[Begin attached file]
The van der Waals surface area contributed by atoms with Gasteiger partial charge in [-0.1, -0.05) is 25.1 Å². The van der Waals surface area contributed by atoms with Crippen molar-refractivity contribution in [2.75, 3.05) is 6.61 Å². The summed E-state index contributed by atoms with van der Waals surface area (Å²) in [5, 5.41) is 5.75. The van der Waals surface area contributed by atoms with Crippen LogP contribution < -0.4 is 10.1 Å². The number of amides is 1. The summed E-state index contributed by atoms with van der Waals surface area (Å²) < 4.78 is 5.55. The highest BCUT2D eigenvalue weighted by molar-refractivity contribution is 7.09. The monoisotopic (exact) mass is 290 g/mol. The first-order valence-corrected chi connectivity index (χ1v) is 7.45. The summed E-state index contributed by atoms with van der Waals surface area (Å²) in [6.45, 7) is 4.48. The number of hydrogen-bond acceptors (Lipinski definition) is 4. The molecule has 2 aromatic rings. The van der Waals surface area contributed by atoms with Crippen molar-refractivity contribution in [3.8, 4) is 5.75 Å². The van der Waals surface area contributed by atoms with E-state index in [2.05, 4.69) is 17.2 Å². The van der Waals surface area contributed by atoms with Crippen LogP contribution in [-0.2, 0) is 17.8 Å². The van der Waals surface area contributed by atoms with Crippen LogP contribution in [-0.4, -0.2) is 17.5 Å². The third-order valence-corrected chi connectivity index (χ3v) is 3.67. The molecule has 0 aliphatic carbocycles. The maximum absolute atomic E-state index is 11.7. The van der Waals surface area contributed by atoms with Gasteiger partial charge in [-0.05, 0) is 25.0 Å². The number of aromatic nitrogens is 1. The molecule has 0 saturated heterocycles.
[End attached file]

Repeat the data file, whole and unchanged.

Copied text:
The van der Waals surface area contributed by atoms with Gasteiger partial charge in [-0.1, -0.05) is 25.1 Å². The van der Waals surface area contributed by atoms with Crippen molar-refractivity contribution in [2.75, 3.05) is 6.61 Å². The summed E-state index contributed by atoms with van der Waals surface area (Å²) in [5, 5.41) is 5.75. The van der Waals surface area contributed by atoms with Crippen LogP contribution < -0.4 is 10.1 Å². The number of amides is 1. The summed E-state index contributed by atoms with van der Waals surface area (Å²) < 4.78 is 5.55. The highest BCUT2D eigenvalue weighted by molar-refractivity contribution is 7.09. The monoisotopic (exact) mass is 290 g/mol. The first-order valence-corrected chi connectivity index (χ1v) is 7.45. The summed E-state index contributed by atoms with van der Waals surface area (Å²) in [6.45, 7) is 4.48. The number of hydrogen-bond acceptors (Lipinski definition) is 4. The molecule has 2 aromatic rings. The van der Waals surface area contributed by atoms with Crippen molar-refractivity contribution in [3.8, 4) is 5.75 Å². The van der Waals surface area contributed by atoms with E-state index in [2.05, 4.69) is 17.2 Å². The van der Waals surface area contributed by atoms with Crippen LogP contribution in [-0.2, 0) is 17.8 Å². The van der Waals surface area contributed by atoms with Crippen LogP contribution in [-0.4, -0.2) is 17.5 Å². The third-order valence-corrected chi connectivity index (χ3v) is 3.67. The molecule has 0 aliphatic carbocycles. The maximum absolute atomic E-state index is 11.7. The van der Waals surface area contributed by atoms with Gasteiger partial charge in [-0.05, 0) is 25.0 Å². The number of aromatic nitrogens is 1. The molecule has 0 saturated heterocycles.